VIERA, Fla. -- While playing his college baseball at Wallace State Community College in little Hanceville, Ala., Yankees infielder Zelous Wheeler shared a dugout with a surprising collection of talent. Future Major Leaguers Craig Kimbrel, Derek Holland and Jake Elmore were teammates at the junior college powerhouse.
"We didn't know nothing about being in the big leagues at the time, but that was our goal, to get drafted," Wheeler said on Tuesday in the visitors' clubhouse at Space Coast Stadium. "At the time, we were enjoying our college days and just having fun playing."
Kimbrel, whom Wheeler called a fellow "country boy" from Alabama, has traveled a fairly smooth path as a professional. The Braves drafted the fireballer in the third round in the 2008 First-Year Player Draft, and he was in the Majors by '10, winning the National League Rookie of the Year Award and making the NL All-Star team in '11.
Wheeler has moved on a much slower track. A 19th-round pick of the Brewers in 2007, the 27-year-old is now with his third organization and has logged more than 3,000 Minor League plate appearances without getting a shot at the highest level.
Not that he's complaining.
"The journey's been good," Wheeler said, flashing a smile. "It's been a fun ride, but I'm not done. I haven't reached my goal yet."
Perhaps this is the year, and perhaps the Yankees are the team.
New York signed Wheeler to a Minor League contract in January and invited him to big league camp. While the club has compiled significant infield depth, some of those options have fought through or are coming off injuries.
"When we look at the guys competing for some of those spots in our infield, they've all played well," Yankees manager Joe Girardi said. "If I had to make a decision today, it'd be extremely tough, no doubt about it. So Wheels and [Yangervis] Solarte and [Dean] Anna and [Eduardo] Nunez, all these guys have played extremely well. So we have three weeks to sort it out, and we'll sort it out."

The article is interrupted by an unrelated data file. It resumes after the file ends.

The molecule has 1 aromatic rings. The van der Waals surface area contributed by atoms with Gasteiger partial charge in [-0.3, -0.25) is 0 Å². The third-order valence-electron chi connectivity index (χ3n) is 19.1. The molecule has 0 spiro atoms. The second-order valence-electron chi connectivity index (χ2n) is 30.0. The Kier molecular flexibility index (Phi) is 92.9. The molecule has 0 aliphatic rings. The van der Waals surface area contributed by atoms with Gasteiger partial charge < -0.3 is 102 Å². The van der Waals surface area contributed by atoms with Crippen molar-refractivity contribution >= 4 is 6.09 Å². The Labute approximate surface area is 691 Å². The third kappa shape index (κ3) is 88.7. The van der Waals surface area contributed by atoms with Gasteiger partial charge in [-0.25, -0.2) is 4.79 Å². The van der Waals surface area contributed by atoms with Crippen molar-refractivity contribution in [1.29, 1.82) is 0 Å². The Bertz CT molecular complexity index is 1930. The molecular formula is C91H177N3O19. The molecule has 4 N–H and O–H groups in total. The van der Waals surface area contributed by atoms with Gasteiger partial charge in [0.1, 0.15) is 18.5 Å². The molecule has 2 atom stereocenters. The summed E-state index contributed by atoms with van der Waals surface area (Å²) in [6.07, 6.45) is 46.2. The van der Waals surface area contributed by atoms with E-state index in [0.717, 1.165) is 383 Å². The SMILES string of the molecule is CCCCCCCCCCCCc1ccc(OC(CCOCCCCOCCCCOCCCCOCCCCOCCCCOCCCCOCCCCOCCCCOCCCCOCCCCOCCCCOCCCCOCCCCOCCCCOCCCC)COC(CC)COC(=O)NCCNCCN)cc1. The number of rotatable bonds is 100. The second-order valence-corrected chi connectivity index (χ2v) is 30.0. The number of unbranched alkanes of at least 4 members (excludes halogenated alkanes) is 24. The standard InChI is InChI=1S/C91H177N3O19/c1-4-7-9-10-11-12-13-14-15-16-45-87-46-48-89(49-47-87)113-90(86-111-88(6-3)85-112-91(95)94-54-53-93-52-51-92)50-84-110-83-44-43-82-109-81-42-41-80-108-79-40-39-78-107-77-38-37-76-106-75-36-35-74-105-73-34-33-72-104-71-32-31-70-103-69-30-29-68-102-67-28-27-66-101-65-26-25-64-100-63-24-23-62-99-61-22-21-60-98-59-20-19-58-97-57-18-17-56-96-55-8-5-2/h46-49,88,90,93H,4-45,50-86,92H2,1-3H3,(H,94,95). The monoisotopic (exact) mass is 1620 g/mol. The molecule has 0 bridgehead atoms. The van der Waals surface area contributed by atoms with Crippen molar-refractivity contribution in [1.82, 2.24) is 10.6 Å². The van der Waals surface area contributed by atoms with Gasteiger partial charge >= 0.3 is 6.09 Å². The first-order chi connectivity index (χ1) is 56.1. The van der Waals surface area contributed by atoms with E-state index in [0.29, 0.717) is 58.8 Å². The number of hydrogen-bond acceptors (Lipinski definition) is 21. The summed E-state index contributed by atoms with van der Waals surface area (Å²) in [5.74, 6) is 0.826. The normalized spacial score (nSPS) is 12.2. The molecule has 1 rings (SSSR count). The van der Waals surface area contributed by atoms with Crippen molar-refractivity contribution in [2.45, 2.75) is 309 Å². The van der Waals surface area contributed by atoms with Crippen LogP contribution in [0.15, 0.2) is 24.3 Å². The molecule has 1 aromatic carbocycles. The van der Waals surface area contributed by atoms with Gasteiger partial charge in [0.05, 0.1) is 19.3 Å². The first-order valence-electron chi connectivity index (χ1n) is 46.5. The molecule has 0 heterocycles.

Wheeler was excited to get a call from the Yankees after splitting last season between the Orioles' Double-A and Triple-A affiliates, hitting .275/.354/.414 with 11 home runs and 56 RBIs in 114 games. He also displayed his versatility, playing second base and shortstop in addition to his primary spot, third base.
The right-hander also took the mound for one inning at Triple-A Norfolk, finishing off a blowout loss by recording a perfect frame and striking out two. A former part-time closer in college, he still can hit 87 mph with his fastball, and he throws two different curves.
"Being versatile is good," Wheeler said. "I'm trying to keep it up and go from there."
For the second straight winter, he honed his skills in the Mexican Pacific League. Playing primarily for Guasave, Wheeler tied for second in the league in home runs (11) and finished third in RBIs (41).
"Big confidence," Wheeler said of what he took from the experience. "It's a sign I can do it, whether it's over there or over here. Any kind of competition, it's still baseball. If I can do it there, I feel like I can come close here, because I know I'm a good player and I can hit."
Wheeler, who was on the bench for Tuesday's game against the Nationals, was off to a 4-for-17 start at the plate this spring, with a pair of doubles.
He doesn't yet know where he will go to start the season, or where it might take him. He only plans to keep his focus on working hard and not on the goal that thus far has remained just out of his reach.
"It is tough," Wheeler said. "But you can only control what you can control and worry about that. Do your job and let the front office and whoever makes the decisions do their job, but my job is to perform to the highest level I can."
If he does that, Wallace State just might put a fourth alum in the big leagues.